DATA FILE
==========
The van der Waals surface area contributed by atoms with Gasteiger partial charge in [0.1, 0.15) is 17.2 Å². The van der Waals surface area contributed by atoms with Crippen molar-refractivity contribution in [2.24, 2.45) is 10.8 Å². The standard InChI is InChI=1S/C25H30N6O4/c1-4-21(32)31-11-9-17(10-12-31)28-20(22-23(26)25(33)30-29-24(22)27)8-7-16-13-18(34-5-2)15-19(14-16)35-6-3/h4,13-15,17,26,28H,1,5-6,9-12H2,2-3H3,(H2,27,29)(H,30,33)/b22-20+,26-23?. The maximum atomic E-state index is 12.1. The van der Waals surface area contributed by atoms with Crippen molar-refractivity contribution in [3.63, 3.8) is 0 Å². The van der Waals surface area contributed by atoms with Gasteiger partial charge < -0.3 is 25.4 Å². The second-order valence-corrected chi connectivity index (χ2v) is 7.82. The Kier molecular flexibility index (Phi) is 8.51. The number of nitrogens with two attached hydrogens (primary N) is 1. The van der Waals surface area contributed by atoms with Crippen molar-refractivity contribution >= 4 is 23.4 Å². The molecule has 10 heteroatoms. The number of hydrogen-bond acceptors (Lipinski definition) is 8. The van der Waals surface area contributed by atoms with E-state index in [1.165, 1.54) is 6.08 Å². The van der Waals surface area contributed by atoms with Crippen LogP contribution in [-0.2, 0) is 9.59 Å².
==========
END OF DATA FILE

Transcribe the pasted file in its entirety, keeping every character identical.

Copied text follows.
The van der Waals surface area contributed by atoms with Gasteiger partial charge in [0.1, 0.15) is 17.2 Å². The van der Waals surface area contributed by atoms with Crippen molar-refractivity contribution in [2.24, 2.45) is 10.8 Å². The standard InChI is InChI=1S/C25H30N6O4/c1-4-21(32)31-11-9-17(10-12-31)28-20(22-23(26)25(33)30-29-24(22)27)8-7-16-13-18(34-5-2)15-19(14-16)35-6-3/h4,13-15,17,26,28H,1,5-6,9-12H2,2-3H3,(H2,27,29)(H,30,33)/b22-20+,26-23?. The maximum atomic E-state index is 12.1. The van der Waals surface area contributed by atoms with Crippen molar-refractivity contribution in [3.63, 3.8) is 0 Å². The van der Waals surface area contributed by atoms with Gasteiger partial charge < -0.3 is 25.4 Å². The second-order valence-corrected chi connectivity index (χ2v) is 7.82. The Kier molecular flexibility index (Phi) is 8.51. The number of nitrogens with two attached hydrogens (primary N) is 1. The van der Waals surface area contributed by atoms with Crippen molar-refractivity contribution >= 4 is 23.4 Å². The molecule has 10 heteroatoms. The number of hydrogen-bond acceptors (Lipinski definition) is 8. The van der Waals surface area contributed by atoms with E-state index in [1.165, 1.54) is 6.08 Å². The van der Waals surface area contributed by atoms with Crippen LogP contribution in [-0.2, 0) is 9.59 Å².